“Well, yes… My friend had a rather… unusual curse put on him by a practitioner of Vodou,” Finch explained cautiously. “We were hoping you might be able to reverse it…”

“What are his symptoms?”

“Ah…” Finch paused, his mouth dry. “Well… as crazy as this may sound, he’s been… transformed. Turned into a… a dog.”

There was a moment of tense silence as both Finch and Reese waited, holding their breath. They finally heard Jeremiah Nene sigh before he answered, “I am very sorry, but I cannot help you. This is the work of Mawon – Nadege Mawon. She is a most powerful mambo. I cannot reverse her spell. Only she can cure him, but she is not easily placated… and your friend must have angered her greatly to make her use such a powerful curse. She is very dangerous. I am sorry.”

With a click of finality, the man hung up, leaving both Finch and Reese rather shell-shocked as they stared at the phone.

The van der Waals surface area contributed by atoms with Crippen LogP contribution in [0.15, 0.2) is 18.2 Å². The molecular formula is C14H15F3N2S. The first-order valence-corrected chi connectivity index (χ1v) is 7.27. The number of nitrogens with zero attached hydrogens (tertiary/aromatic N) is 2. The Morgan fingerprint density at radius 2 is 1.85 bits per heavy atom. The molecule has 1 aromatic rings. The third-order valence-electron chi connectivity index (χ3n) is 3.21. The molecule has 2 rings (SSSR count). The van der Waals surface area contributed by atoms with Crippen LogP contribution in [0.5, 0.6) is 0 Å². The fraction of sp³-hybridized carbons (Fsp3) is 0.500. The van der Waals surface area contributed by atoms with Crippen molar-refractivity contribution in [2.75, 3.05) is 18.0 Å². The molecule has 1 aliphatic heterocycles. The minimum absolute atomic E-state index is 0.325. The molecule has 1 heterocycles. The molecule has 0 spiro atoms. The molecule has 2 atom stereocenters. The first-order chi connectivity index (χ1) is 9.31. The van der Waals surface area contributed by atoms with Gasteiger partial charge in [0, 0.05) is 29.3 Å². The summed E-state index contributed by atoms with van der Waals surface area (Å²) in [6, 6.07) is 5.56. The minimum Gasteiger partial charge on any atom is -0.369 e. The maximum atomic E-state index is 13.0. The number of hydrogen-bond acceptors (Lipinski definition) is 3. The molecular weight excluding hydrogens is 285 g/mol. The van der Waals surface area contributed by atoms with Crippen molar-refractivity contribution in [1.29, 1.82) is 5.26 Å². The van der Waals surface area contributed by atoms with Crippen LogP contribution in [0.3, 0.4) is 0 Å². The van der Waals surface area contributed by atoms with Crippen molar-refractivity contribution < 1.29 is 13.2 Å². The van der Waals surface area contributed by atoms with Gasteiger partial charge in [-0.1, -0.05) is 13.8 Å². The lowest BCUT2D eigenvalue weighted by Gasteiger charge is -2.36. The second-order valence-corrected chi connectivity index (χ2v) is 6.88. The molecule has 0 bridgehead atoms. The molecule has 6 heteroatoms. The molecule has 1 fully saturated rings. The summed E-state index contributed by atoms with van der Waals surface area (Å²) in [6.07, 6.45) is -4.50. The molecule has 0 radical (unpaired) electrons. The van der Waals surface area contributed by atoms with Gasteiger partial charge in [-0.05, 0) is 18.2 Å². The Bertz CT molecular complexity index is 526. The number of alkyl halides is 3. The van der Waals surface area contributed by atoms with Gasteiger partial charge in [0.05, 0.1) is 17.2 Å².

“He knew immediately who had put the curse on you,” Finch remarked. “It seems her reputation is… well known.”

With a determined gait, Reese walked over to his keyboard array and typed, IF SHES THE ONLY ONE WHO CAN REVERSE IT, WE HAVE TO GET TO HER.

“Agreed. But I don’t want to go after her without knowing more about… how she does what she does. If there’s some chemical substance that caused the transformation, perhaps we can figure out the antidote…”

Finch’s voice died out as Reese stared at him balefully with his dog face.

YOU REALLY THINK SOME EXOTIC MIX OF CHEMICALS COULD CAUSE THIS, he typed as quickly as he could. It was a rhetorical question, and Finch knew it.

“No… No, I suppose not,” he sighed, his shoulders sagging. “But if she could make it happen, we have to assume that she can make it… un-happen. I’d like to know as much about her as possible. Perhaps with enough cash, she will agree to reverse it.”


“Yes… That’s a possibility. All the more reason we should find out everything we can about her.”

WHAT ARE WE WAITING FOR, Reese nosed, then stood up.

“Nothing, Mr. Reese. I’ve already been gathering surveillance footage from the cameras in her neighborhood.”

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  1. managerie76

     /  2012/06/24

    Love this one.
    Please continue!